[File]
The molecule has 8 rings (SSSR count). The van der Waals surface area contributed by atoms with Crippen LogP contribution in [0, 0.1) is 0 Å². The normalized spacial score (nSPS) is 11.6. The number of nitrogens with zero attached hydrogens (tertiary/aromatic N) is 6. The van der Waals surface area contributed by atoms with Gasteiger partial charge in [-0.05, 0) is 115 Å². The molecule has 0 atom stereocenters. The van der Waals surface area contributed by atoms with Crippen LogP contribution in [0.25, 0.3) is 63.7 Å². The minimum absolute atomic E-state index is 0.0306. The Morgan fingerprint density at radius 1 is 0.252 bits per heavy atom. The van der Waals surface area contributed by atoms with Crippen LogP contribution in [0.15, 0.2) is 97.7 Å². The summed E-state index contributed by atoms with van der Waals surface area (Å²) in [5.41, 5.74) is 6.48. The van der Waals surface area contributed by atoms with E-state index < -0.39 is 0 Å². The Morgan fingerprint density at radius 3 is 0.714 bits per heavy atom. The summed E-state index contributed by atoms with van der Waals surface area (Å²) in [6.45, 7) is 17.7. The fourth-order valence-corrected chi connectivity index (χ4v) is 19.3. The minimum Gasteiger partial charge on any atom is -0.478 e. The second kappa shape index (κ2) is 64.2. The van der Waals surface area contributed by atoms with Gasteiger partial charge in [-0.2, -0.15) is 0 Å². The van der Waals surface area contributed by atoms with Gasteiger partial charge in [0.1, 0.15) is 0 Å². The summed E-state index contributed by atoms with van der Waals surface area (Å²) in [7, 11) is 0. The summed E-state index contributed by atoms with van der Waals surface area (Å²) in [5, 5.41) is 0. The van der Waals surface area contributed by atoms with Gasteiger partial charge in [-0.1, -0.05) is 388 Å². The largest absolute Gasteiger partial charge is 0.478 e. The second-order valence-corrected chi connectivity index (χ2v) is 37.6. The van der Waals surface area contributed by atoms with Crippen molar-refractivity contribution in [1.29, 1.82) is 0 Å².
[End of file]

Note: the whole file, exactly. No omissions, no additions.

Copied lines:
The molecule has 8 rings (SSSR count). The van der Waals surface area contributed by atoms with Crippen LogP contribution in [0, 0.1) is 0 Å². The normalized spacial score (nSPS) is 11.6. The number of nitrogens with zero attached hydrogens (tertiary/aromatic N) is 6. The van der Waals surface area contributed by atoms with Gasteiger partial charge in [-0.05, 0) is 115 Å². The molecule has 0 atom stereocenters. The van der Waals surface area contributed by atoms with Crippen LogP contribution in [0.25, 0.3) is 63.7 Å². The minimum absolute atomic E-state index is 0.0306. The Morgan fingerprint density at radius 1 is 0.252 bits per heavy atom. The van der Waals surface area contributed by atoms with Crippen LogP contribution in [0.15, 0.2) is 97.7 Å². The summed E-state index contributed by atoms with van der Waals surface area (Å²) in [5.41, 5.74) is 6.48. The van der Waals surface area contributed by atoms with E-state index < -0.39 is 0 Å². The Morgan fingerprint density at radius 3 is 0.714 bits per heavy atom. The summed E-state index contributed by atoms with van der Waals surface area (Å²) in [6.45, 7) is 17.7. The fourth-order valence-corrected chi connectivity index (χ4v) is 19.3. The minimum Gasteiger partial charge on any atom is -0.478 e. The second kappa shape index (κ2) is 64.2. The van der Waals surface area contributed by atoms with Gasteiger partial charge in [-0.2, -0.15) is 0 Å². The van der Waals surface area contributed by atoms with Gasteiger partial charge in [0.1, 0.15) is 0 Å². The summed E-state index contributed by atoms with van der Waals surface area (Å²) in [7, 11) is 0. The summed E-state index contributed by atoms with van der Waals surface area (Å²) in [5, 5.41) is 0. The van der Waals surface area contributed by atoms with Gasteiger partial charge in [-0.1, -0.05) is 388 Å². The largest absolute Gasteiger partial charge is 0.478 e. The second-order valence-corrected chi connectivity index (χ2v) is 37.6. The van der Waals surface area contributed by atoms with Crippen molar-refractivity contribution in [1.29, 1.82) is 0 Å².